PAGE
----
Tesla removed two stopping modes, Creep and Roll, from the Model 3 and Model Y in a move that emphasizes regenerative braking and one-pedal driving. This change, effective January 1st, 2024, only applies to US-bound vehicles for now. So what does it mean for current and future owners? And does it signal the inevitable dominance of one-pedal driving in EVs?
First, let’s look at what these modes do. Creep mimics the feeling of a regular car with an automatic transmission, providing torque to move the vehicle slowly forward or backward. Roll essentially puts the car in neutral when slowing down, allowing it to freewheel.
In contrast, Tesla’s standard Hold mode aggressively decelerates the car through regenerative braking when you lift off the accelerator. This allows drivers to come to a complete stop without touching the brakes in most cases.
Tesla says removing Creep and Roll will help display more accurate and efficient range estimates, Tesla has significantly reduced the EPA estimated range shown for various Model S/X and Model Y. The change doesn’t affect current owners, only new Model 3 and Y deliveries. This suggests the modes drain more energy than Hold mode.
For new owners, Hold will be the only option – and that’s probably a good thing. It delivers the true one-pedal driving experience that sets Tesla apart from gasoline cars. Creep and Roll try to emulate the feeling of regular cars, but rob some of the uniqueness of driving an EV.
Hold mode is already the most popular choice for Tesla drivers. And research shows one-pedal driving can boost range by 10% or more compared to coasting. So from an efficiency standpoint, this change makes sense.
Could it also reflect the inevitable shift towards one-pedal driving in the EV future? Quite possibly. As more automakers transition to electric, unique driving dynamics like instant torque and regen braking help differentiate them from ICE vehicles.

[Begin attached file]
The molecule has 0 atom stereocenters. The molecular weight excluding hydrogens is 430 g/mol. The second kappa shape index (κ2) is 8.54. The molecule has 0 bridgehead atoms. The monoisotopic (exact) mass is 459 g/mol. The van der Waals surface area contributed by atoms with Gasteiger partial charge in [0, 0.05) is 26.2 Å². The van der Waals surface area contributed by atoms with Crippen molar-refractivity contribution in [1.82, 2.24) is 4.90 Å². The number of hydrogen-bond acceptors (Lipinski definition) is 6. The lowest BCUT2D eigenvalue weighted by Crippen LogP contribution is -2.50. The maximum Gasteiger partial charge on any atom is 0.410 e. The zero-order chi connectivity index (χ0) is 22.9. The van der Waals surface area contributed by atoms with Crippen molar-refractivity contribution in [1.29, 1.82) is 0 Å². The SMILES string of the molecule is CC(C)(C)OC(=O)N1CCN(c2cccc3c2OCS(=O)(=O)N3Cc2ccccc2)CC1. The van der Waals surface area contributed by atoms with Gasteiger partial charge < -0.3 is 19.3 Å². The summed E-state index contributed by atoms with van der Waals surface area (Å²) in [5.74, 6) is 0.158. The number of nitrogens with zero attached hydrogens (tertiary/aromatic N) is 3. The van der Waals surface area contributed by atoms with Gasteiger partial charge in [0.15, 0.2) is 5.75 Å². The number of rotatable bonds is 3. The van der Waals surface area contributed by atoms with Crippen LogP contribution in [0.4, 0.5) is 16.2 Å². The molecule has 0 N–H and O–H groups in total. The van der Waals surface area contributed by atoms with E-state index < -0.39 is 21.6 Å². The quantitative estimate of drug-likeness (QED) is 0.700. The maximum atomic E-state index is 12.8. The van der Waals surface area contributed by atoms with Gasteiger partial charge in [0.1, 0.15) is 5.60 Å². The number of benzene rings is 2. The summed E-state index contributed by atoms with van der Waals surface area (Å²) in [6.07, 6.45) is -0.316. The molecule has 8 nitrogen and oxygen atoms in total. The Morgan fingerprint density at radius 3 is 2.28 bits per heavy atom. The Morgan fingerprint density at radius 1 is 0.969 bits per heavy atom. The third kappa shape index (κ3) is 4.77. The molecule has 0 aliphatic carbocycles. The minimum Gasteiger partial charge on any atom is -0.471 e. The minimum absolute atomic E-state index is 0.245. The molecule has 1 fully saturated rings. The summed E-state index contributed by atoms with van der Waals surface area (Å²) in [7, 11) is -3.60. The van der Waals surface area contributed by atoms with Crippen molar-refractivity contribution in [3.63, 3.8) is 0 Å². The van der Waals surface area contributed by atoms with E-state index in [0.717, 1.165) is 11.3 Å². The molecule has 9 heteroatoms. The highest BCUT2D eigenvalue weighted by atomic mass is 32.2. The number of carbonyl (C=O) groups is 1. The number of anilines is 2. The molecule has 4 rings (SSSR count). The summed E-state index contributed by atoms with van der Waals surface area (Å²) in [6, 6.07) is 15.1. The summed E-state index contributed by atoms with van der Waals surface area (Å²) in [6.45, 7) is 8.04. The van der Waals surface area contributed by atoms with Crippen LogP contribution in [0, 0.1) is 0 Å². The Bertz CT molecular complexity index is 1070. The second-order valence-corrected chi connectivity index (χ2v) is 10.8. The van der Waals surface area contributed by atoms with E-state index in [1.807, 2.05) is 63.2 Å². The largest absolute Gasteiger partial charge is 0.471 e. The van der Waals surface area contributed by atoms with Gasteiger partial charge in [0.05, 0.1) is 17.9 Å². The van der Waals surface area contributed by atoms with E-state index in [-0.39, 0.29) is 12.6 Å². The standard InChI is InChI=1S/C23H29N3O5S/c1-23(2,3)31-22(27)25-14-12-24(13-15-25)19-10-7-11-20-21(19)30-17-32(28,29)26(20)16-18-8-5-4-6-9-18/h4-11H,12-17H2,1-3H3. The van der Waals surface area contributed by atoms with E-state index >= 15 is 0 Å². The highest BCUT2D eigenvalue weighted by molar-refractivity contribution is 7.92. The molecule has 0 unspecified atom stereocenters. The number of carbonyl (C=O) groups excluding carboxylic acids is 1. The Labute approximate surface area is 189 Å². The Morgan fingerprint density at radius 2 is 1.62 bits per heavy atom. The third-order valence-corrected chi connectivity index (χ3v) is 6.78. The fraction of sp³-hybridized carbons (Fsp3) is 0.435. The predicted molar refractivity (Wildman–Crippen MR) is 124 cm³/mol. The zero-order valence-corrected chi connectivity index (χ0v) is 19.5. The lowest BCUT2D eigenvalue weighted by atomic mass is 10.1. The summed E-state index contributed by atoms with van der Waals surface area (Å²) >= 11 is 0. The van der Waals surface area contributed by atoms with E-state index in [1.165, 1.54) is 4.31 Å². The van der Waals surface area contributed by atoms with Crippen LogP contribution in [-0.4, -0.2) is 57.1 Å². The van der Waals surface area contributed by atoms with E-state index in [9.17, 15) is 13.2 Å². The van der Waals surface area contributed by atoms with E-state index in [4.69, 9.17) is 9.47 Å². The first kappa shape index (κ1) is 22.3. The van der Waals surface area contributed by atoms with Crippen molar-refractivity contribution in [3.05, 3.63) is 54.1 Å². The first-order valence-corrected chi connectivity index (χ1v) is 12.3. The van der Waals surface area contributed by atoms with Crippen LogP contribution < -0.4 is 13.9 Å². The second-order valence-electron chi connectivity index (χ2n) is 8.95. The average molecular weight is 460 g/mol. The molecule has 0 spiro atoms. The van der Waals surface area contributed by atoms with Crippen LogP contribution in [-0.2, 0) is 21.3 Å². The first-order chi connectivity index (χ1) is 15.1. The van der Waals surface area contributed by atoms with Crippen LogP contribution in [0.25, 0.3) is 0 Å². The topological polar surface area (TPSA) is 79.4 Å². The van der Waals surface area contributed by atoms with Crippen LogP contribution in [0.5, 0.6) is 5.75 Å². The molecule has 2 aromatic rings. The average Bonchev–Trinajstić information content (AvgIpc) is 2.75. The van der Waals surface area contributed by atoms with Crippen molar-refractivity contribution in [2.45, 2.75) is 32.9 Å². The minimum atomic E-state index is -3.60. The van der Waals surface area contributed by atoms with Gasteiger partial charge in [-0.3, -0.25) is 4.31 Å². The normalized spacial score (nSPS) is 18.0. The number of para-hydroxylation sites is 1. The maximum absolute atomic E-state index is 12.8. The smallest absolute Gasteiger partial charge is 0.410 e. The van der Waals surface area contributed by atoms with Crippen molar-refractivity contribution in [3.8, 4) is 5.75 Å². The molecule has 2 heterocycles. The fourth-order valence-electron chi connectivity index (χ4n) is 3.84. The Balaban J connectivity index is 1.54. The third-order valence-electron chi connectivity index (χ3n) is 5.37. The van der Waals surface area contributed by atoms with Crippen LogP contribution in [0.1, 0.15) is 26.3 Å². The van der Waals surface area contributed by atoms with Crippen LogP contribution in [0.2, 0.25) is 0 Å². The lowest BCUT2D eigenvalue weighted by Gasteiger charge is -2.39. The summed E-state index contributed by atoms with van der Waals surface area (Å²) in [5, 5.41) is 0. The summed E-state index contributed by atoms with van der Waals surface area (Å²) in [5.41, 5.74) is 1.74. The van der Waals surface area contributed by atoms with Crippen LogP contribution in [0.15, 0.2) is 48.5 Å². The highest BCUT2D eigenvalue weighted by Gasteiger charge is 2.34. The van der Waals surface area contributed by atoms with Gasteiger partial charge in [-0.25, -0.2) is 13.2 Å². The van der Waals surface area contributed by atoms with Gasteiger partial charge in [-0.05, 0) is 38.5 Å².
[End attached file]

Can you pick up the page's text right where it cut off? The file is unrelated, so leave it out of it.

Hyundai and Kia already offer aggressive regenerative braking modes in the Ioniq 5 and EV6 crossovers. Brands like BMW still default to a more coasting-style behavior, but enable drivers to adjust regen strength.
As battery costs come down, range anxiety lessens, and quick charging improves – the functional benefits of one-pedal driving will likely outweigh any familiarity with legacy gas-car behaviors. Fewer braking events also reduces maintenance costs.
Of course, driving styles are personal and some will always prefer the feeling of coasting. But Tesla’s bold move here suggests the one-pedal experience will become the norm, not the exception. The Creep and Roll of yesteryear gives way to the more efficient and precise driving of the electric future.
In the end, drivers stand to benefit. One-pedal operation opens the door for faster charging, lower maintenance bills, smoother driving and better range. And for younger generations who grew up in an electric-first world, it will simply feel like the natural way to drive. Tesla’s decision shows that the EV revolution will change not just the cars we drive, but the way we drive them.